After two hours, hacking our way along the trail, sweating heavily, we start to ascend the long eastern ridge that eventually forms the zenith of Mount Lucia. We stop part way up to take on water and look out at a sweeping vista Paul calls “Jurassic Park country”.
The unbroken, lowland canopy stretches out across the plains and rises up into another slope towards the horizon. The golden sun shows the evening mist starting to settle in.
We stand there quietly for a while, looking out; listening to a billion-year-old silence grow older by the second. “Here, even the dead trees are full of life” Paul beams, with his characteristic child-like awe of nature. It spills out of him through bright wide eyes and a voice that swells with constant, unbridled admiration for the natural surroundings. It’s as though he’s always seeing the world for the first time.
Our feet and the hours start to drag. Our packs get heavier and our heads lighter, filled with simpler thoughts. There is something of the ecstatic in exhaustion.
In the literal meaning of the word: ekstasis, from the Ancient Greek ἔκστασις, “to be or stand outside oneself, displacement of the mind” from ek- “out,” and stasis “a stand.”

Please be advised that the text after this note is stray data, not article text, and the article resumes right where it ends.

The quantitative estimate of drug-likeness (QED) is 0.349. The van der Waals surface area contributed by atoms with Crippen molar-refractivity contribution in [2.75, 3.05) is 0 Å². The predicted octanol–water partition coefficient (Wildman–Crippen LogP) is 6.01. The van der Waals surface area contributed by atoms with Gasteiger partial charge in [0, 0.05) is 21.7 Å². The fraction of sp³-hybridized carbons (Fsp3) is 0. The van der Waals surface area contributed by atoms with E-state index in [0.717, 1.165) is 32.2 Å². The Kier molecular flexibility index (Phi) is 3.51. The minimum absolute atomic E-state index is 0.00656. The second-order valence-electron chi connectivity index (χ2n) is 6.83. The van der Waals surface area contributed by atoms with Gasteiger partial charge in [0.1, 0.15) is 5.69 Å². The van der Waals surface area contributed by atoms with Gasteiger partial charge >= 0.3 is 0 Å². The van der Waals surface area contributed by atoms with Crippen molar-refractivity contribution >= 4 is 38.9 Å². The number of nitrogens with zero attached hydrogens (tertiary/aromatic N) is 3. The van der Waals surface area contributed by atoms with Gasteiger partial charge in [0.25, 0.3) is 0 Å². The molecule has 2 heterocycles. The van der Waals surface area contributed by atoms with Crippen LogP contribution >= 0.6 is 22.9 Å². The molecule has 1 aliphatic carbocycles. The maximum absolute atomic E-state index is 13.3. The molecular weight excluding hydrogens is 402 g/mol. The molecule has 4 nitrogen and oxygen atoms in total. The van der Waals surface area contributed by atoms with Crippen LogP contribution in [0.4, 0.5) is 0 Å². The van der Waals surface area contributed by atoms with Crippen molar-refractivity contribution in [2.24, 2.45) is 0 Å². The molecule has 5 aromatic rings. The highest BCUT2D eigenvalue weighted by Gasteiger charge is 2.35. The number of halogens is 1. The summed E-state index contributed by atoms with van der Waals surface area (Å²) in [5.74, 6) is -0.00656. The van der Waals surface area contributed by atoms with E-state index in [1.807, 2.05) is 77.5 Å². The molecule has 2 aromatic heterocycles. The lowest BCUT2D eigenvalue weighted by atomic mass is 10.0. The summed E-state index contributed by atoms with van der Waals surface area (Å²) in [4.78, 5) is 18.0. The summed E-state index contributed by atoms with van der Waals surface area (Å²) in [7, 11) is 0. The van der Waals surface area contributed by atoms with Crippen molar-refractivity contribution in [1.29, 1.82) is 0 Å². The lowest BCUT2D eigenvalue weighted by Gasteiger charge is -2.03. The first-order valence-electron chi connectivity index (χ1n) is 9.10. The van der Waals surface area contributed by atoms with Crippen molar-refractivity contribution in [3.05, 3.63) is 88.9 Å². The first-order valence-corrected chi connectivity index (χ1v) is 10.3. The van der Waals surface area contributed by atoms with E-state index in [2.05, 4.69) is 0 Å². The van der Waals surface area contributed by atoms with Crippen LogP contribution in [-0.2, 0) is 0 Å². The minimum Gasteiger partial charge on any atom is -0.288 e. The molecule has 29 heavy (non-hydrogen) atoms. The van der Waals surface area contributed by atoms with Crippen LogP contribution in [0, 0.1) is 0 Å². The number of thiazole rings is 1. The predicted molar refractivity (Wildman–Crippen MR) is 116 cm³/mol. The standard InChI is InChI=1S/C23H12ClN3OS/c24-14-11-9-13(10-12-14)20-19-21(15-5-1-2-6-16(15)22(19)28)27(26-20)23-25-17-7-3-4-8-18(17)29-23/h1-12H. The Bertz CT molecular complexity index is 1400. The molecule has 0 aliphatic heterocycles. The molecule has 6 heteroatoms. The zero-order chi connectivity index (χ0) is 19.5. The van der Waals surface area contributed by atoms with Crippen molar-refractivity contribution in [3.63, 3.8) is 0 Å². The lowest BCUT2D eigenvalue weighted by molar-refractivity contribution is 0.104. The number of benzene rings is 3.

Perception of time shifts. The topology of conscious-experience slides back a few thousand years from where atavistic fears find a way into the body. From shadowed ground a dark osmosis seeds coming dreams.
Mind is elsewhere. The humidity starts to take your place. All the senses swell. You see snakes slip out of shadows where roots seem to be. The silence wraps around and loosens everything.
You keep on walking. Something keeps walking on your behalf. You find each rock, each solid foothold among the soak of leaves, entirely by instinct and your muscles never miss a step nor slip or slow. The cicada shriek burrows into the bone and the husk of your absence goes on ahead. Somehow you arrive.
Cabin in a Clearing
An abandoned, weather-exposed cabin in a clearing. Tired and silent, your body feels at home. Surely the most sacred funeral would be to be left there migrating slowly back to the heart of things; into the leaves and sky.